07/04/2001 11:00PM

Answer Lively relocates in Florida to aid fertility


LEXINGTON, Ky. - Answer Lively, the juvenile champion of 1998, is back in Florida after fertility difficulties compromised his initial year at stud in Kentucky, where he stood the 2001 season at Hill 'n' Dale Farm.

Answer Lively's fertility problems do not appear to be permanent, according to Phil Hronec, manager of John Franks's Franks Farms Southland division in Ocala, Fla., where the

5-year-old horse currently is stabled. Answer Lively is likely to remain at Franks Farms Southland division for the 2002 breeding season.

"Sometimes in Kentucky, when it gets cold in the early months of the breeding season, some first-year stallions do have infertility problems," Hronec said. "We've brought him home and he's in a paddock in plenty of sunshine. He's near mares and can see them; that's called paddock stimulation. It's like sending a young guy down to Daytona Beach on spring break."

Hronec said that tests performed before the horse took up stud duty in Kentucky showed Answer Lively's sperm count to be "a little low, but not abnormal for a horse who hadn't bred yet."

Now owner John Franks, who also bred the son of Lively One, hopes Florida's warmer climate will benefit his champion.

"Our weather is just better down here, and we think that will help him," said Hronec. "We talked to some experts at the University of Florida and in Kentucky, and they say that the time of year for breeding in Kentucky isn't the best for young horses with this kind of problem. We may test breed him later this year to see where we stand."

Hronec said Franks Farms hasn't established Answer Lively's 2002 stud fee yet. At Hill 'n' Dale this year he stood for an advertised fee of $3,500 and got a book of about 60 mares, Hronec said.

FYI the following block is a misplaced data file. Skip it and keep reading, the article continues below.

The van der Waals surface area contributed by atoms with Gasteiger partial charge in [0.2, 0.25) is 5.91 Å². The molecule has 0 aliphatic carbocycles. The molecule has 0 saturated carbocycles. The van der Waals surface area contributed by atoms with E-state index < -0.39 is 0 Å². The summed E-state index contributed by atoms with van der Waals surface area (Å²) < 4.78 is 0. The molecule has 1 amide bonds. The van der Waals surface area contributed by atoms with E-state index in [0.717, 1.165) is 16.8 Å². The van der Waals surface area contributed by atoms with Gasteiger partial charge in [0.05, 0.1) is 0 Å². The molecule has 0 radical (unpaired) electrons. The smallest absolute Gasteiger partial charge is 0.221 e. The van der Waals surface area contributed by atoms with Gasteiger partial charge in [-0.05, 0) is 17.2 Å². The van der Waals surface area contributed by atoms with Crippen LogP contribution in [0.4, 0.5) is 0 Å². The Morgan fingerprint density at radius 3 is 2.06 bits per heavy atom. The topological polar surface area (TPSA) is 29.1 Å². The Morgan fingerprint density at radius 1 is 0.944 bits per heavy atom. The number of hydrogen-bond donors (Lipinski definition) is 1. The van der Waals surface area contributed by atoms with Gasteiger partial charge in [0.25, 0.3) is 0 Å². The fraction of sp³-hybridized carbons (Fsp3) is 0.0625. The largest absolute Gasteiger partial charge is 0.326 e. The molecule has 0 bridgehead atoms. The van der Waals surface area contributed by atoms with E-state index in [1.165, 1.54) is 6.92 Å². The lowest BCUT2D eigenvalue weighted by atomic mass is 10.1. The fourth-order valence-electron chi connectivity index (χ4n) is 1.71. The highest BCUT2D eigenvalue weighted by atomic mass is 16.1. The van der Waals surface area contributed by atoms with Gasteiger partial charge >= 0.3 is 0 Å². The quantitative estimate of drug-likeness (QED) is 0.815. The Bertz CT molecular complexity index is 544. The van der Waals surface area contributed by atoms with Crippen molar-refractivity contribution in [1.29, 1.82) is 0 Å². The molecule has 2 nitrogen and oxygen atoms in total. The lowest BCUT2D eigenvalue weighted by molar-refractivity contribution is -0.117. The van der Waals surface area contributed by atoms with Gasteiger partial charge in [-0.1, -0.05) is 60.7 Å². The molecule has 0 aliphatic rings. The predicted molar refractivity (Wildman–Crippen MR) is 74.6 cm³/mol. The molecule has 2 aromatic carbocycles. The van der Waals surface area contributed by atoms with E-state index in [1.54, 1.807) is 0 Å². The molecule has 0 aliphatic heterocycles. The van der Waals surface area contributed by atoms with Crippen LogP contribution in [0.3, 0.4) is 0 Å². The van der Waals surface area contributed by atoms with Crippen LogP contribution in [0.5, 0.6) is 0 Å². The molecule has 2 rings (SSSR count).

Answer Lively, who is out of the stakes-winning Two's a Plenty mare Twosies Answer, won the 1998 Breeders' Cup Juvenile and Sport of Kings Futurity, and also finished second in the Grade 2 Lane's End Breeders' Futurity, at two.

Though he did not win a stakes the following year, he finished second in three: the Grade 2 Louisiana Derby, the Grade 3 Remington Park Derby, and the Risen Star Stakes. He earned $938,296 from a career record of 14-4-4-0.

Marfa dead at age 21

Texas stallion Marfa, sire of Grade 1 winners Farma Way and Imaginary Lady, died in March, according to a representative of Valor Farm in Pilot Point, Texas, which stood the horse in 2000. Marfa was 21.

The farm pensioned Marfa after the 2000 season and a syndicate member moved him to a farm in Midland, Texas.

Marfa, a gray horse by Foolish Pleasure and out of Gray Matter (Stratmat), was bred in Kentucky by Tom Gentry and became a Grade 1 stakes-winner for his owners Barry Beal, L. R. French, and D. Wayne Lukas. Trained by Lukas, Marfa won the 1983 Santa Anita Derby and the Spiral Stakes in a two-year career at the races. He retired with three wins, four seconds, and a third from 15 starts.

In addition to Imaginary Lady and dual millionaire Farma Way, from 13 crops to race, Marfa has sired such stakes winners as Boundlessly, Full and Fancy, Militron, Yes I'm Blue, and Harness Hitch, among others. To date, he has lifetime progeny earnings in excess of $15 million.

Our Mims still winning things

Among the familiar faces at the inaugural All-Thoroughbred Charity Horse Show at Turfway on May 27 was 1977 champion 3-year-old filly Our Mims, a winner in the event's War Horse Mares in Hand class for mares who had won more than $100,000 or had at least 50 starts. Retired Hall of Fame jockey Steve Cauthen judged. Thoroughbred adoption programs ReRun and New Vocations Racehorse Adoptions received $9,000 from the event, which is expected to serve as the championship show for an all-Thoroughbred circuit in the fall of 2002.

o Lexington's Urban County Council has voted to use $182,000 from the purchase of development rights program - which buys development rights from local farm owners to preserve rural land - to pay for maintaining several Lexington bus routes. The move, which land preservationists called a dangerous precedent that may encourage other programs to "borrow" from the PDR fund.